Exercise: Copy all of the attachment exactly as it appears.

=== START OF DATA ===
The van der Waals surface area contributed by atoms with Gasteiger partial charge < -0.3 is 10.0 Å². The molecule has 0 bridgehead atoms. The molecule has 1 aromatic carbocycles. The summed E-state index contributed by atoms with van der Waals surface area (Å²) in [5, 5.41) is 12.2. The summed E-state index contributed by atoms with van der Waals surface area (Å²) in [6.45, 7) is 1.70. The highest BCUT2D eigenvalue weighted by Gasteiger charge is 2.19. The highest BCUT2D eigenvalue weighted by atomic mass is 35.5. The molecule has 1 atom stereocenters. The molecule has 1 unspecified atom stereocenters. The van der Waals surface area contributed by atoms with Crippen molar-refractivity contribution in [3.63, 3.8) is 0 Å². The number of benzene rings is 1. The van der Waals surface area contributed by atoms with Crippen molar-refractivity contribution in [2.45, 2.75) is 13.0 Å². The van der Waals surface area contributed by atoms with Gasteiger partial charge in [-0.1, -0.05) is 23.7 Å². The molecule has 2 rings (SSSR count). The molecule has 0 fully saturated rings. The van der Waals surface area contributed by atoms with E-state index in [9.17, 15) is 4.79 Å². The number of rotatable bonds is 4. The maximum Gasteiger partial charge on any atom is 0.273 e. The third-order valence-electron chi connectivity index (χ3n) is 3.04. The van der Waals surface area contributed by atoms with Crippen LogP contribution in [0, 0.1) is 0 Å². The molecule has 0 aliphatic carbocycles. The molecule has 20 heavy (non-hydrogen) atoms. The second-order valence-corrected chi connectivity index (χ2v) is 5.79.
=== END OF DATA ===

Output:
The van der Waals surface area contributed by atoms with Gasteiger partial charge < -0.3 is 10.0 Å². The molecule has 0 bridgehead atoms. The molecule has 1 aromatic carbocycles. The summed E-state index contributed by atoms with van der Waals surface area (Å²) in [5, 5.41) is 12.2. The summed E-state index contributed by atoms with van der Waals surface area (Å²) in [6.45, 7) is 1.70. The highest BCUT2D eigenvalue weighted by Gasteiger charge is 2.19. The highest BCUT2D eigenvalue weighted by atomic mass is 35.5. The molecule has 1 atom stereocenters. The molecule has 1 unspecified atom stereocenters. The van der Waals surface area contributed by atoms with Crippen molar-refractivity contribution in [3.63, 3.8) is 0 Å². The number of benzene rings is 1. The van der Waals surface area contributed by atoms with Crippen molar-refractivity contribution in [2.45, 2.75) is 13.0 Å². The van der Waals surface area contributed by atoms with Gasteiger partial charge in [-0.1, -0.05) is 23.7 Å². The molecule has 2 rings (SSSR count). The molecule has 0 fully saturated rings. The van der Waals surface area contributed by atoms with E-state index in [9.17, 15) is 4.79 Å². The number of rotatable bonds is 4. The maximum Gasteiger partial charge on any atom is 0.273 e. The third-order valence-electron chi connectivity index (χ3n) is 3.04. The van der Waals surface area contributed by atoms with Crippen LogP contribution in [0, 0.1) is 0 Å². The molecule has 0 aliphatic carbocycles. The molecule has 20 heavy (non-hydrogen) atoms. The second-order valence-corrected chi connectivity index (χ2v) is 5.79.